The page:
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Mental Health Month: Depression and Isolation During COVID-19

<p>Mental Health Month: Depression and Isolation During COVID-19</p>
Dr. Constance Odom, MD Picture of Dr. Constance Odom, MD

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Written by our editorial team.

Last Edited 5 min read

While the world takes on a global healthcare crisis with the COVID-19 pandemic, there is another global risk that is flying under the radar for many people. Although individuals struggling with mental health may not have as many visible symptoms, the dangers and risks of increased mental health duress are still intense and can not be ignored. The increased isolation can have an effect on women's and men's sexual health, emotional health, and mental health, in addition to the physical risks it poses.

May is Mental Health Awareness Month

Mental health is just as important as physical health, however, for too long individuals dealing with mental health struggles have felt a stigma to hide that fact. While it's normal for somebody to take a day off from work when they are not feeling well, for example, it is not always as easy to take a mental health day despite the fact it is no less serious or genuine of a concern. The purpose of a mental health awareness month is to help raise awareness about mental health struggles and to provide important information that can help us to improve the way we handle mental health moving forward.

Nobody is immune from the effects of mental health struggles. It cuts across all ages, races and genders, and with 1 in 5 adults dealing with mental health troubles at some point in their life, if you haven't personally experienced mental health problems, you can be sure that people close to you have. It is vitally important that we continue to build the support structure we need as a society to provide for those who are having hard times to help them get through them and come out the other side in as positive a place as possible.

Social Distancing Provides a New Challenge

With the global pandemic, orders have been in place for individuals to shelter at home. While this is a crucial component in helping to maintain hospital levels below what the facilities are capable of handling by flattening the curve, it does pose some additional risks and it is also important to understand those risks, particularly for individuals who struggled with depression before the quarantine.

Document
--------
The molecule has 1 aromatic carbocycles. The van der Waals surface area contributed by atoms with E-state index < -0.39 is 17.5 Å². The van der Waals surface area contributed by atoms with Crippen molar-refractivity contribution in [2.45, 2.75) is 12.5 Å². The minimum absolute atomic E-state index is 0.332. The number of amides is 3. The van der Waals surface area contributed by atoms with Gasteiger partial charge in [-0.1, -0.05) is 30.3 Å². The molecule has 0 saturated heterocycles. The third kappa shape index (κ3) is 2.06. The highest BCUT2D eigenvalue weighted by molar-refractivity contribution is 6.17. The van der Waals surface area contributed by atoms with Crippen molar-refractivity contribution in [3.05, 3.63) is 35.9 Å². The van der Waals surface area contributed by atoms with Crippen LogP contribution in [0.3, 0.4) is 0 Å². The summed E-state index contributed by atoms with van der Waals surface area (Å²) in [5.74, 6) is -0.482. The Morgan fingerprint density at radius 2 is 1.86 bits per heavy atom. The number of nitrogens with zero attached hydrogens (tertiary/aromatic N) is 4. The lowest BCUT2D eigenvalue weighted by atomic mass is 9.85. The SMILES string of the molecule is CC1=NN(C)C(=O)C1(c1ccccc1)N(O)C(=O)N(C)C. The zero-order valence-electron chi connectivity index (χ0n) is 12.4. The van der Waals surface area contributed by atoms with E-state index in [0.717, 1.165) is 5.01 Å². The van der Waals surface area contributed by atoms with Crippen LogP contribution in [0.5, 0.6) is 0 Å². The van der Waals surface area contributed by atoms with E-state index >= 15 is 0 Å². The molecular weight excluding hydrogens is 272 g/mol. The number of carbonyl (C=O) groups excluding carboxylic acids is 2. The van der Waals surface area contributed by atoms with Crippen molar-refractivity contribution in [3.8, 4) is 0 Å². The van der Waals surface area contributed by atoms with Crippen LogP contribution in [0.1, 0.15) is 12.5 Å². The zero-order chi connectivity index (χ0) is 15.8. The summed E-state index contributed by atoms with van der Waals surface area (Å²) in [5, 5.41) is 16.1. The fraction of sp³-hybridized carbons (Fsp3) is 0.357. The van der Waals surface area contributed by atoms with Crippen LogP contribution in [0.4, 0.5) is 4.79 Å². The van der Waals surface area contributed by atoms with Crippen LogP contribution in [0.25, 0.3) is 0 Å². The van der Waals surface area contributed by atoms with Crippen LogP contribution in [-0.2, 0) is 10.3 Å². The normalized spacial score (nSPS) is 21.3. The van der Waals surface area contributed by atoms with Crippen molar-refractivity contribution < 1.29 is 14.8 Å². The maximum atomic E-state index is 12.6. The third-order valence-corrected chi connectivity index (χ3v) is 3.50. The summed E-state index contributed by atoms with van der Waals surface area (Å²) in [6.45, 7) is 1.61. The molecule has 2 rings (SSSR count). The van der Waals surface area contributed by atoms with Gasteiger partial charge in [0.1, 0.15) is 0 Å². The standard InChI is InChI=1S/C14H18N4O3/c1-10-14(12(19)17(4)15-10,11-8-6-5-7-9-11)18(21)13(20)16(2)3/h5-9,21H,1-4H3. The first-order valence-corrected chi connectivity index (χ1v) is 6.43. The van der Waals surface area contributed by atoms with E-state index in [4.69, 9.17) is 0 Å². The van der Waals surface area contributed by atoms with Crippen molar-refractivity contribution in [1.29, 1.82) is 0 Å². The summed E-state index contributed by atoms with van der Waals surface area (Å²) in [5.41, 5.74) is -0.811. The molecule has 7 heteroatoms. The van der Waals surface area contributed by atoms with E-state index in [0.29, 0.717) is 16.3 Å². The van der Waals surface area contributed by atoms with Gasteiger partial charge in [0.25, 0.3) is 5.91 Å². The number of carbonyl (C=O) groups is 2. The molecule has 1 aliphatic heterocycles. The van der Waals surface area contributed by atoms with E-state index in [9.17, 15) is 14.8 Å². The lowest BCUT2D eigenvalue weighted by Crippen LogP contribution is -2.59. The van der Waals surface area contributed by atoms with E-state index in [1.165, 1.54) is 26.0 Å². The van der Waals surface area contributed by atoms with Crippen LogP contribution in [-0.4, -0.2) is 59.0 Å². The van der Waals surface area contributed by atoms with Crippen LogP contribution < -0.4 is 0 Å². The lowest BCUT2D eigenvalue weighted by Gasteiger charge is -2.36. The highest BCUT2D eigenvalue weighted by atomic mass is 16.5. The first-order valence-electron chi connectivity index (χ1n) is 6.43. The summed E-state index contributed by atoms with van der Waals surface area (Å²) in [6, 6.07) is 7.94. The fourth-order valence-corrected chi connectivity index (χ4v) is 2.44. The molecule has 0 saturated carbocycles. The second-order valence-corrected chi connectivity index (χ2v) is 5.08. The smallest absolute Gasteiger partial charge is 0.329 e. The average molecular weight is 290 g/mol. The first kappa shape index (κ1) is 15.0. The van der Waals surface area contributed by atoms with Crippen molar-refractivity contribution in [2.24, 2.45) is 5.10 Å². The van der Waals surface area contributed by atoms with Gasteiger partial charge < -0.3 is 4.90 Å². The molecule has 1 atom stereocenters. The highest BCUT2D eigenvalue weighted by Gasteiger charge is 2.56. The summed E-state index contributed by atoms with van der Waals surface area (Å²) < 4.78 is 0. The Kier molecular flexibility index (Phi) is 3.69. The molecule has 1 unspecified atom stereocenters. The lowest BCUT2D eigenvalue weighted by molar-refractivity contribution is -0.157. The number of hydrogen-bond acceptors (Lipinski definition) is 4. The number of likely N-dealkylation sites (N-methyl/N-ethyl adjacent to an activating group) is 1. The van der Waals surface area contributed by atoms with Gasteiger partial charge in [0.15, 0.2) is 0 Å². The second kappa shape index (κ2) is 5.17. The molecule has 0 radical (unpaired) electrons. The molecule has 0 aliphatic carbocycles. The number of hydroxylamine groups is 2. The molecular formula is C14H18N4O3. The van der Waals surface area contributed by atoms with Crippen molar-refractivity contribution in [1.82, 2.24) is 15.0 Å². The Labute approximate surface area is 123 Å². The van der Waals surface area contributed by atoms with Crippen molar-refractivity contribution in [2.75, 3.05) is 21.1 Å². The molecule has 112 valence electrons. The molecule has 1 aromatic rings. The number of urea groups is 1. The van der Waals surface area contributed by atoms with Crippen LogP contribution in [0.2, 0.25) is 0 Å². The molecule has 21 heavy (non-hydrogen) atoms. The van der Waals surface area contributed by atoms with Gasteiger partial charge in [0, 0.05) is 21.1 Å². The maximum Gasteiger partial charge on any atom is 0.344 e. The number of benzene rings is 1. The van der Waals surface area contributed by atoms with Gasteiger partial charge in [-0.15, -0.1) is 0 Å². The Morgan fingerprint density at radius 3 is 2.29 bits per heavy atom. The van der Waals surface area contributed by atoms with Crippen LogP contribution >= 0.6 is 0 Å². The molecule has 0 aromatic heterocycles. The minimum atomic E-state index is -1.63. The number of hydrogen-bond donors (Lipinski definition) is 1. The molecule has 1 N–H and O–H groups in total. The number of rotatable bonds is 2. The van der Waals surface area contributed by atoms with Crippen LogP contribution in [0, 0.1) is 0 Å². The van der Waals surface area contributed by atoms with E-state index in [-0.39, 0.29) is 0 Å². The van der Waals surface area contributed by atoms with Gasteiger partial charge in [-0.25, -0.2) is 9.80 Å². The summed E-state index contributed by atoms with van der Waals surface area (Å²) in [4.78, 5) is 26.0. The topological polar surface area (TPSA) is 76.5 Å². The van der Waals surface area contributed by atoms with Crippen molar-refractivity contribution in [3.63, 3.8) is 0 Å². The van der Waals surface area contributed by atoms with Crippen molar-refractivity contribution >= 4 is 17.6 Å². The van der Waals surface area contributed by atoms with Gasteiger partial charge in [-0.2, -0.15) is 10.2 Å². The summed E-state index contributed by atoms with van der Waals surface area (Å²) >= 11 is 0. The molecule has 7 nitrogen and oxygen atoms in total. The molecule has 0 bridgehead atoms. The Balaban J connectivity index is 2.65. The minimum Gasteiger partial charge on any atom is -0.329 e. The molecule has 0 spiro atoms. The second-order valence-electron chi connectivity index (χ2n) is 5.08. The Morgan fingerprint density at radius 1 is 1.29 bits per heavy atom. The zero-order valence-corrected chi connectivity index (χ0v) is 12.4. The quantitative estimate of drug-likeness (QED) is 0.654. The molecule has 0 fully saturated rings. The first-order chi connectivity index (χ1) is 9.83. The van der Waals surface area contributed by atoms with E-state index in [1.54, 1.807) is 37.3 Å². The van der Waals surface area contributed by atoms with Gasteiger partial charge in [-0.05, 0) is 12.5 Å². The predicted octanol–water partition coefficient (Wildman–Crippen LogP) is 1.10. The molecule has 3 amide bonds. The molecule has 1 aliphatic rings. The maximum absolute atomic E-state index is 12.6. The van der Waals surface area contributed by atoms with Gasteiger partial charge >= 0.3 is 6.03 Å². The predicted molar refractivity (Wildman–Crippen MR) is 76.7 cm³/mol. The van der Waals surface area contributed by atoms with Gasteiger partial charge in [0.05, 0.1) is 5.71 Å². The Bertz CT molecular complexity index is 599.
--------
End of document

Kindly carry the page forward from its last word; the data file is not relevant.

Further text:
Spending an extended period of time at home with minimal outdoor activity and minimal interaction with people other than those you live with poses an increased risk of mental health struggles. Even people who have not previously experienced mental duress may find that the time in isolation has led to new struggles. Common factors contributing to increased difficulties include:

•      Living in isolation can have a negative effect on your mental health and result in potentially intense feelings of loneliness.

•      Many social distancing guidelines don't just call for avoiding visiting others, but also for significantly restricting time spent outdoors, resulting in decreased exposure to the sun and fresh air.

•      The pandemic has led to significant layoffs and furloughs, and many other companies have shifted work to stay at home situations. This drastic change to established schedules can make it difficult to keep track of the days and weeks as they pass.

•      Changes to your usual life can also have a significant effect on your established sleep and eating patterns, which can, in turn, have negative effects on your mental health.

•      One concern that has been raised during quarantine is the increased rate of consumption of alcohol, cigarettes and recreational drugs, due to the decreased in responsibilities that require leaving the home paired with the increased stress of the pandemic.

Coping With Depression During Isolation

If you or somebody you know is struggling with depression and other mental health concerns during the quarantine, the good news is there are ways to combat it. While in-person therapy may not currently be an option in much of the country, many practices are working remotely with their clients, taking a page out of the books of apps and websites that were already providing digitally remote therapy before the public health crisis.

Finding safe ways to get exercise is also helpful. Exercise helps your body generate chemicals like serotonin and can drastically improve your mental health. You can also speak with your doctor about the use of medication to regulate your levels. From general mental health medications to products that help with specific concerns that can be amplified by the stress of quarantine, such as Mt. Everest for individuals struggling with ED, medication can help you take on the negative effects of pandemic stress.

While the time we have spent in social isolation has been challenging, and it is likely still going to be many months before things are truly back to normal, by taking care of ourselves and others we can make the time as manageable as possible. Look out for your mental health needs, don't be afraid to ask for help when you need it, and stay in touch with friends and loved ones to check in with them during these difficult times.


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This article is for informational purposes only and does not constitute medical advice. The information contained herein is not a substitute for and should never be relied upon for professional medical advice. Always talk to your physician about the risks and benefits of any treatment. Nu Image Medical may not offer the medications or services mentioned in this article.